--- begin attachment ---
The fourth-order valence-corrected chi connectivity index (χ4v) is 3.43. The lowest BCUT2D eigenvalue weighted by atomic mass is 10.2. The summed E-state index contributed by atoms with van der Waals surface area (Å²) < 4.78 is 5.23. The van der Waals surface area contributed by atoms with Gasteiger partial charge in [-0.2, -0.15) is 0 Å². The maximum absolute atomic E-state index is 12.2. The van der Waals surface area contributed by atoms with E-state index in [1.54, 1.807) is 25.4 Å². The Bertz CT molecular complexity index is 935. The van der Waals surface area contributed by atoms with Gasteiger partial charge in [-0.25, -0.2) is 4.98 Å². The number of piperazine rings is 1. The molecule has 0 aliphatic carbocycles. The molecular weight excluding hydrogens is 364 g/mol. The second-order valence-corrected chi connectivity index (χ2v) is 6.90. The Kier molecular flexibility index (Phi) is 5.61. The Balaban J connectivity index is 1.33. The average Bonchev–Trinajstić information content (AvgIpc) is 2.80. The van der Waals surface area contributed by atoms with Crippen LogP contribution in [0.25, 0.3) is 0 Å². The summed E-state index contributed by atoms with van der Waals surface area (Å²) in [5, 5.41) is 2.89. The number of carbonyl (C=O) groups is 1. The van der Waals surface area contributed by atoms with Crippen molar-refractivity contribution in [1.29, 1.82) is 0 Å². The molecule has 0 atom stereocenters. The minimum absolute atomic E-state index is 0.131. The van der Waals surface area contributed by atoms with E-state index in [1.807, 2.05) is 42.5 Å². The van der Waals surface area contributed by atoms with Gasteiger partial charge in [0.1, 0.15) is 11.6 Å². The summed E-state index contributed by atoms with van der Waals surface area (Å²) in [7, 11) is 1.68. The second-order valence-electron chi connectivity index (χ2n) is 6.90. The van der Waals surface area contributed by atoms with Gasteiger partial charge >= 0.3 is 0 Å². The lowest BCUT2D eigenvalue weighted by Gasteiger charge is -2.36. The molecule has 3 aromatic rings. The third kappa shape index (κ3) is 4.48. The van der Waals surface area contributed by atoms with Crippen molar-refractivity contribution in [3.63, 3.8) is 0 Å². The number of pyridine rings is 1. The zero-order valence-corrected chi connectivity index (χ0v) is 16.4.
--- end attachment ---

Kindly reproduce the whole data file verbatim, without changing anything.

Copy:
The fourth-order valence-corrected chi connectivity index (χ4v) is 3.43. The lowest BCUT2D eigenvalue weighted by atomic mass is 10.2. The summed E-state index contributed by atoms with van der Waals surface area (Å²) < 4.78 is 5.23. The van der Waals surface area contributed by atoms with Gasteiger partial charge in [-0.2, -0.15) is 0 Å². The maximum absolute atomic E-state index is 12.2. The van der Waals surface area contributed by atoms with E-state index in [1.54, 1.807) is 25.4 Å². The Bertz CT molecular complexity index is 935. The van der Waals surface area contributed by atoms with Gasteiger partial charge in [-0.25, -0.2) is 4.98 Å². The number of piperazine rings is 1. The molecule has 0 aliphatic carbocycles. The molecular weight excluding hydrogens is 364 g/mol. The second-order valence-corrected chi connectivity index (χ2v) is 6.90. The Kier molecular flexibility index (Phi) is 5.61. The Balaban J connectivity index is 1.33. The average Bonchev–Trinajstić information content (AvgIpc) is 2.80. The van der Waals surface area contributed by atoms with Crippen LogP contribution in [0.25, 0.3) is 0 Å². The summed E-state index contributed by atoms with van der Waals surface area (Å²) in [5, 5.41) is 2.89. The number of carbonyl (C=O) groups is 1. The van der Waals surface area contributed by atoms with Crippen molar-refractivity contribution in [1.29, 1.82) is 0 Å². The molecule has 0 atom stereocenters. The minimum absolute atomic E-state index is 0.131. The van der Waals surface area contributed by atoms with E-state index in [1.807, 2.05) is 42.5 Å². The van der Waals surface area contributed by atoms with Gasteiger partial charge in [0.1, 0.15) is 11.6 Å². The summed E-state index contributed by atoms with van der Waals surface area (Å²) in [7, 11) is 1.68. The second-order valence-electron chi connectivity index (χ2n) is 6.90. The van der Waals surface area contributed by atoms with Gasteiger partial charge >= 0.3 is 0 Å². The lowest BCUT2D eigenvalue weighted by Gasteiger charge is -2.36. The molecule has 3 aromatic rings. The third kappa shape index (κ3) is 4.48. The van der Waals surface area contributed by atoms with Crippen molar-refractivity contribution in [3.63, 3.8) is 0 Å². The number of pyridine rings is 1. The zero-order valence-corrected chi connectivity index (χ0v) is 16.4.